Course Development Portfolio

Course Design

The process outlined below draws on some of the cornerstone theories of instructional design: Understanding by Design and ADDIE. Click on the diagrams on the right to learn more about these models of instructional design. This article will take you through the process to develop your own distance learning course.

Backward Design model


Consider the skill level your students have upon entering the course. How experienced are they as students? Have they taken a Blackboard class before? Do they have prerequisites completed? What technologies are they likely to be familiar with or need to learn?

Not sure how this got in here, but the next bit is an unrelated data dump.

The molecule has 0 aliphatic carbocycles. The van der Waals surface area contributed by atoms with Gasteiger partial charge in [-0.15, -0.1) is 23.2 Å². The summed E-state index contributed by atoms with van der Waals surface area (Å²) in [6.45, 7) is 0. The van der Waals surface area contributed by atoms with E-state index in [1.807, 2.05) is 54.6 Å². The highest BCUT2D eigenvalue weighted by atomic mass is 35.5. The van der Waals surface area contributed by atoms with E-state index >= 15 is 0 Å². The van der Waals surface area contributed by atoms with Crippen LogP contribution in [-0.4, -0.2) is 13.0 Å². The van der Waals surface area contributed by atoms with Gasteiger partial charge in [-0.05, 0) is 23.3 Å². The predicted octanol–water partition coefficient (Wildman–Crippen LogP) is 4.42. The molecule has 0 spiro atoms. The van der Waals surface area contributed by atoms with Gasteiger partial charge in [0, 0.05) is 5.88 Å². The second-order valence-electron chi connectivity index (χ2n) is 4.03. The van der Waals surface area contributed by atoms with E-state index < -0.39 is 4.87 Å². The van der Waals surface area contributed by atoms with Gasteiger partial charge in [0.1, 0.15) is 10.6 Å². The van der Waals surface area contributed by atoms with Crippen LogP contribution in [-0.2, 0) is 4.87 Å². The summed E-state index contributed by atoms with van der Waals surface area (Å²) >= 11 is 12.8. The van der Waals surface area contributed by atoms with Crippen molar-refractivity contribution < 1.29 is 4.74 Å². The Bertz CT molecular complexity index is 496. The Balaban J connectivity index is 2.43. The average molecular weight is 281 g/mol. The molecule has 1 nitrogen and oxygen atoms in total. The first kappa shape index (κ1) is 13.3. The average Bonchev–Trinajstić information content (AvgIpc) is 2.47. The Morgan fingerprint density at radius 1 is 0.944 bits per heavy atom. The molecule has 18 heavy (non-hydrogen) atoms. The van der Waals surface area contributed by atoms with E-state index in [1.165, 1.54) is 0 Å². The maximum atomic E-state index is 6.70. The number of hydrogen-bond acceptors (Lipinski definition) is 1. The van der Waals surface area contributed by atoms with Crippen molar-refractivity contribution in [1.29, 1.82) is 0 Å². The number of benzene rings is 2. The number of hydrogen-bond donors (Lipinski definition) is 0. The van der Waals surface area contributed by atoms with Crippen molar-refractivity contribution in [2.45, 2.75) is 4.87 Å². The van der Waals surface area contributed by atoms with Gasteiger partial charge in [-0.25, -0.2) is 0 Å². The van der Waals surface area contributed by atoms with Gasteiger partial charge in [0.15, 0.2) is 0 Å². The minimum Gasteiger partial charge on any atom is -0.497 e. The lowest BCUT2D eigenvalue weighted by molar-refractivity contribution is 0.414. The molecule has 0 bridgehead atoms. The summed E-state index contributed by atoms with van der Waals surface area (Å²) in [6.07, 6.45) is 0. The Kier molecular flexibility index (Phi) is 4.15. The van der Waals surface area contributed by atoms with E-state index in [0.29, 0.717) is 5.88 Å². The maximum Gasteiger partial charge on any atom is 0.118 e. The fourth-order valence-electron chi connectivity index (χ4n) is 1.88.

Create specific, measurable learning objectives, using action verbs, that describe what your students should know and be able to do upon successful completion of the course.



Develop differentiated assessments that demonstrate student mastery. How will they prove to you that they have mastered the course outcomes?

Content Organization

Outline the course into logical units. Most courses can easily be divided into themes or units. Use this framework to help students make connections between course content.


Select instructional strategies that include multiple ways to present course content (such as video, graphics, text, images, interactive websites, etc.)


Implement the plan for course navigate (create a flowchart for course navigation, page design, file attachments, discussions, forums, etc.)


Reflect on the work you have completed and how well the students learned. What can be changed to improve student outcomes? You can use this Course Design Review rubric to check for evidence-based practices in online learning.



Course Planning Timeline